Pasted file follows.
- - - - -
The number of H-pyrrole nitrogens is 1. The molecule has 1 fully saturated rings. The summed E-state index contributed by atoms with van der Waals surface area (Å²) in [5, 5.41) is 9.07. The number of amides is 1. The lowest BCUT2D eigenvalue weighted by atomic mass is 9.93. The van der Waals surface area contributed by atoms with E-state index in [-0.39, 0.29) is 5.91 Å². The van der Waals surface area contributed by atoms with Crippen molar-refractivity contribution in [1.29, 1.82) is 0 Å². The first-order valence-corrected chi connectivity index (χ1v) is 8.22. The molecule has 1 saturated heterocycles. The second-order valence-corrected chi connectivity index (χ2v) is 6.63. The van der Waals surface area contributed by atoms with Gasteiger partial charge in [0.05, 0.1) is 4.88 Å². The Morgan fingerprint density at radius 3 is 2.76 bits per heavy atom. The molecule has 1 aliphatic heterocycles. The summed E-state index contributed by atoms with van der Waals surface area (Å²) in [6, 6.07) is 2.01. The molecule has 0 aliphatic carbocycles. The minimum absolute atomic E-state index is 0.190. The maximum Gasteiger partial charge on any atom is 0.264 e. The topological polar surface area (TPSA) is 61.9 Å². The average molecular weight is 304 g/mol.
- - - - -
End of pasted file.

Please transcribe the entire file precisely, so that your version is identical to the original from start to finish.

The number of H-pyrrole nitrogens is 1. The molecule has 1 fully saturated rings. The summed E-state index contributed by atoms with van der Waals surface area (Å²) in [5, 5.41) is 9.07. The number of amides is 1. The lowest BCUT2D eigenvalue weighted by atomic mass is 9.93. The van der Waals surface area contributed by atoms with E-state index in [-0.39, 0.29) is 5.91 Å². The van der Waals surface area contributed by atoms with Crippen molar-refractivity contribution in [1.29, 1.82) is 0 Å². The first-order valence-corrected chi connectivity index (χ1v) is 8.22. The molecule has 1 saturated heterocycles. The second-order valence-corrected chi connectivity index (χ2v) is 6.63. The van der Waals surface area contributed by atoms with Gasteiger partial charge in [0.05, 0.1) is 4.88 Å². The Morgan fingerprint density at radius 3 is 2.76 bits per heavy atom. The molecule has 1 aliphatic heterocycles. The summed E-state index contributed by atoms with van der Waals surface area (Å²) in [6, 6.07) is 2.01. The molecule has 0 aliphatic carbocycles. The minimum absolute atomic E-state index is 0.190. The maximum Gasteiger partial charge on any atom is 0.264 e. The topological polar surface area (TPSA) is 61.9 Å². The average molecular weight is 304 g/mol.